Abstract : 2E.4
Small-scale variability of orographic precipitation in the Alps: Case studies and idealized simulations for the National Park Berchtesgaden area

Günther Zängl
guenther@meteo.physik.uni-muenchen.de
Meteorological Institute, University of Munich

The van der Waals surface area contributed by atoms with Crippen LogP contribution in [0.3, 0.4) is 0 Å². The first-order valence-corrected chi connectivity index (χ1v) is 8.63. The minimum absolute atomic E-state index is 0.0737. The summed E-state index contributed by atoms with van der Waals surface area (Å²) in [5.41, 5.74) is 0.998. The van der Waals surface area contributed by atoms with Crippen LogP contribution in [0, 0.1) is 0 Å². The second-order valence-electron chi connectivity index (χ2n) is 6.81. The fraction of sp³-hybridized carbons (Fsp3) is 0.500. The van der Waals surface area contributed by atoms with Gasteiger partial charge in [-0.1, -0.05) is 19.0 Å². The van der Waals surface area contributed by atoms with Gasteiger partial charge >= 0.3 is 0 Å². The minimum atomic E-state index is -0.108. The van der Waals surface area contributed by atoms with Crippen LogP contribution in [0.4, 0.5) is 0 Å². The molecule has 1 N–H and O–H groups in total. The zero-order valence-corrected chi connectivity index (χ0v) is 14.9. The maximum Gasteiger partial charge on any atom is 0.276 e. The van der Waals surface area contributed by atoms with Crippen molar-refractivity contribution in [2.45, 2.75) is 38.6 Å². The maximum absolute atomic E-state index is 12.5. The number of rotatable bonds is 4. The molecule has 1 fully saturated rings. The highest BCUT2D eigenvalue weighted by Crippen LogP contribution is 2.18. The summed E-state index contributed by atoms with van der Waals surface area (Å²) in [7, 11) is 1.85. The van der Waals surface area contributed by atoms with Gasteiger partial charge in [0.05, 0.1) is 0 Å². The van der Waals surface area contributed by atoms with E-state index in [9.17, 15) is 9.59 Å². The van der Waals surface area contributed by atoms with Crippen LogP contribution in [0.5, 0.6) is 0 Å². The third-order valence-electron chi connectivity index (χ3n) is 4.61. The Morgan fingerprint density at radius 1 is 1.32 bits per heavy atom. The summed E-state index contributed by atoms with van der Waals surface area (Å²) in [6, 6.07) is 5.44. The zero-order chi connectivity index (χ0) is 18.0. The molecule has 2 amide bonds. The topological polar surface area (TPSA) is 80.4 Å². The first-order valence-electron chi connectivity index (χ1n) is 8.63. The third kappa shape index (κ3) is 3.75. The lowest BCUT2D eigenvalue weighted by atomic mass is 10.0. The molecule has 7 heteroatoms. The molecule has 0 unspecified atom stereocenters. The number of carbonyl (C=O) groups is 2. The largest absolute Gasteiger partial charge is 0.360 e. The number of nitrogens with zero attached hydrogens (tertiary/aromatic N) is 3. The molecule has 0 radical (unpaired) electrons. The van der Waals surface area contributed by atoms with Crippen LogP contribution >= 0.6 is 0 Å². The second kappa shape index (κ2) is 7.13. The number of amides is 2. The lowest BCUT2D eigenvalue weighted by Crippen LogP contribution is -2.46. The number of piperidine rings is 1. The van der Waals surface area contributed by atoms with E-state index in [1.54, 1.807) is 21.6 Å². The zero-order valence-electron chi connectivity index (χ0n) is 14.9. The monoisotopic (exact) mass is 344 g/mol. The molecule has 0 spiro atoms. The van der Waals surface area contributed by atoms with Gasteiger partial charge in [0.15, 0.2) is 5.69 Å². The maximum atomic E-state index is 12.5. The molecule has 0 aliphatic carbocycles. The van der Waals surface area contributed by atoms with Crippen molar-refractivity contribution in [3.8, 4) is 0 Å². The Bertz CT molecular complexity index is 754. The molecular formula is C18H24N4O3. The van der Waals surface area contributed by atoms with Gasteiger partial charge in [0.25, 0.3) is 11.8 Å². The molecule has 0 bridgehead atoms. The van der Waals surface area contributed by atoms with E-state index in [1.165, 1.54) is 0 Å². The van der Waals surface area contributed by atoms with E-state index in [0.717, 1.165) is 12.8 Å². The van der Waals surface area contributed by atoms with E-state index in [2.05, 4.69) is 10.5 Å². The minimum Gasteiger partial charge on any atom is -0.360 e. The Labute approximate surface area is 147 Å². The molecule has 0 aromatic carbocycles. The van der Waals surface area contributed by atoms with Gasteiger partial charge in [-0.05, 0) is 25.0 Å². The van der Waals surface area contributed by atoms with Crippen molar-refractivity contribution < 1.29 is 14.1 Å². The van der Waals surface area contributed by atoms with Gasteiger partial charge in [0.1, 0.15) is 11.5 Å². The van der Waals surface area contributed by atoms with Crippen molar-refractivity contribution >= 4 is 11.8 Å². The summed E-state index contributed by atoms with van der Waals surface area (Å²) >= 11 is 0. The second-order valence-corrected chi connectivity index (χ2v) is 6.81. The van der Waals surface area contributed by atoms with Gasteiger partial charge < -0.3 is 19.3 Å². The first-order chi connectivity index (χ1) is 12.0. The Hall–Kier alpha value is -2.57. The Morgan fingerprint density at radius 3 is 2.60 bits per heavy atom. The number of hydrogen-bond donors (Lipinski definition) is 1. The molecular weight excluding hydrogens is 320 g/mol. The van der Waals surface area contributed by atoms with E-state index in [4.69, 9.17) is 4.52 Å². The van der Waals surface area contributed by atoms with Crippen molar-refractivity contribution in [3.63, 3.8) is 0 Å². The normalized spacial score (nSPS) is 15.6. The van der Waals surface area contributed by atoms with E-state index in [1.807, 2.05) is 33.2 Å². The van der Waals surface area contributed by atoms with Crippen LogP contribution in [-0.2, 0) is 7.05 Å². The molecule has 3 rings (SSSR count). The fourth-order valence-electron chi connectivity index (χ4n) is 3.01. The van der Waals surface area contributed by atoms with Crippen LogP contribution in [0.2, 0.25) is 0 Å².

This study investigates small-scale precipitation variability in the National Park Berchtesgaden area, a high-alpine region with an extraordinarily dense station network. The data analysis is complemented by high-resolution (600 m grid spacing) MM5 simulations for two summertime heavy-precipitation cases (10-12 July and 15-17 August 2005) and idealized flow configurations with various wind directions. Both cases were related to Adriatic cyclones, leading to predominantly northeasterly flow at Alpine crest level (700 hPa). This differs markedly from the wind directions contributing most to climatological precipitation in this region (W, NW and N), and an analysis of the observed precipitation field reveals that the small-scale variability differs from the climatological pattern as well. In particular, there is a valley station that received more than twice as much precipitation as the surrounding stations in both cases (250 and 190 mm/48h, respectively), while the average annual precipitation (about 1600 mm) ranges within the spread of the surrounding stations. The observed rainfall distribution is reproduced quite well by the numerical simulations in both cases. The outstanding values of the above-mentioned station, which look fairly questionable at first sight, turned out to be related to the local precipitation enhancement (seeder-feeder mechanism) of an adjacent mountain range, which is advected towards the valley by the ambient winds. The simulations with idealized flow conditions reveal that the small-scale precipitation variability can be well reproduced with synthetic large-scale fields, provided that wind speed and direction and the height of the freezing level are specified to be in rough agreement with the observed conditions. Changing the wind direction leads to a rapid degradation of the correlation between simulated precipitation fields and station data.